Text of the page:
Despite Regulatory Concerns, Many Consumers Use BNPL as a Financial Lifeline 

This week Rohit Chopra, director of the Consumer Financial Protection Bureau (CFPB), updated reporters about his agency’s efforts to scrutinize credit card reward programs. 

What some may have missed in the conversation were Chopra’s additional comments regarding the CFPB’s plans to also look closer at buy now, pay later (BNPL) providers, because — according to Chopra — some are using personal data to “induce more purchasing or borrowing” on the part of consumers. 

It’s no secret that the CFPB has long had its eye on BNPL providers and practices, just as it’s also no secret that consumers continue to embrace BNPL purchase options.   

As PYMNTS Intelligence discovered in compiling its FinTech Tracker®, “Beyond the Headlines: Understanding BNPL’s Impact on Consumers,” BNPL resonates so strongly with U.S. consumers that — in a single month last year— they used it for a record-setting $9.3 billion in sales.  

BNPL enables shoppers to buy items using short-term financing that has brief, scheduled payment periods and low-to-no interest charges if all payments are made. And despite concerns on the part of regulators, PYMNTS Intelligence finds that arrangement resonates with shoppers — especially younger ones. Half of U.S. consumers between ages 25 and 44 have used BNPL at least once. 

This popularity reaches across the pond as well. “Beyond the Headlines: Understanding BNPL’s Impact on Consumers” also looked at shoppers in the U.K. and found that many U.K. shoppers use BNPL less as a convenience and more as a financial lifeline. Nearly one-third of U.K. consumers use BNPL, and 77% say it serves as a financial guard rail, keeping them clear of high-interest credit card debt. 

Another PYMNTS Intelligence report, “The Credit Accessibility Series: BNPL’s Wide-Ranging Impact on Consumers and Merchants,” which reflected survey data from more than 3,100 consumers, determined there are actually many reasons shoppers opt for BNPL buys. Chief among them is to help them better manage their cash flow, something 71% identified as an important incentive. 

In fact, for more than half of consumers, helping manage cash flow is the main reason they buy using BNPL. For nearly 28%, the low- or no-interest rate option is the main motivator, while nearly that share say they use it because they’ve had favorable BNPL experiences in the past. More than 17% say BNPL helps fortify their credit scores. 

One assumption may be that cash-strapped consumers would be especially vulnerable to the lure of BNPL. However, “The Credit Accessibility Series” found less than 20% of consumers who live paycheck to paycheck (and say they have trouble keeping up with their bills) currently use BNPL. Another 13% of those same consumers say they have paid off their BNPL balances or they don’t intend to use BNPL again. Dire financial circumstances don’t appear to serve as a major influence on any significant BNPL activity, with approximately 18% of those earning more than $100,000 annually, a larger share, using BNPL.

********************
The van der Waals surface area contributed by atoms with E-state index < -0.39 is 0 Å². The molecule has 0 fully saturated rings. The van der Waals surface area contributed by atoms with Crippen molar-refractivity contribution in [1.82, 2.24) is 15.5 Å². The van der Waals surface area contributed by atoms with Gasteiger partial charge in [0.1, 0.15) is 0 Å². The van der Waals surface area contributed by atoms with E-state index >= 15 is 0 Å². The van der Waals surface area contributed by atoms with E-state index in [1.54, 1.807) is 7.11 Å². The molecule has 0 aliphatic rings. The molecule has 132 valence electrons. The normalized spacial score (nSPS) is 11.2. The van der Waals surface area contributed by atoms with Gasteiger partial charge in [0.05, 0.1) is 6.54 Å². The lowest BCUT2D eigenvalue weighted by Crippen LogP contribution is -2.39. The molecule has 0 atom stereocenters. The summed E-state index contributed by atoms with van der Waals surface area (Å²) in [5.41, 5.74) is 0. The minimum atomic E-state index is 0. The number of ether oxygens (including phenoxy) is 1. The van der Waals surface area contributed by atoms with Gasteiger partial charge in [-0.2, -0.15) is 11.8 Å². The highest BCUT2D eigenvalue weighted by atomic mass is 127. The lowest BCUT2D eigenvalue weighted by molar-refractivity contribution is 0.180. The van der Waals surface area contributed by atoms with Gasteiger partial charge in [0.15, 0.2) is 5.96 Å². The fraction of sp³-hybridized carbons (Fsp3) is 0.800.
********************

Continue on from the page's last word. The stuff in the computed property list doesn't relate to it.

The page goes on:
The appeal of short-term, no- or low-interest loans does reach across age groups. As mentioned, BNPL is especially popular with younger consumers, with more than 14% of Gen Z consumers using BNPL and 20% of millennials. Nineteen percent of bridge millennials and nearly 18% of Gen X shoppers also opt for BNPL. Baby boomers and seniors trail with only 11% carrying BNPL balances, reflecting perhaps the fact that a portion of this demographic lives on fixed incomes with modest purchasing needs. 

None of these numbers showing the surge in the BNPL usage is intended to downplay regulatory concerns. When consumers have the option to defer payments, anxiety over debt risk and the need for consumer protections is understandable — especially against the backdrop of today’s economic uncertainty.  

And it’s not just Rohit Chopra and other CFPB officials who are voicing concerns. As “Beyond the Headlines: Understanding BNPL’s Impact on Consumers” reports, there are also calls for tighter BNPL regulation in the U.K., and officials in Australia are voicing similar concerns. Meanwhile, FinTechs such as PayPal are working with regulators in an effort to bring greater transparency and user protections to BNPL. 

But as PYMNTS Intelligence data confirms, for many consumers BNPL has proven to be not so much an invitation to go on extravagant shopping sprees, but instead a tool to be deployed strategically to help manage their cash flows, build credit scores and dodge the high-interest credit card purchases.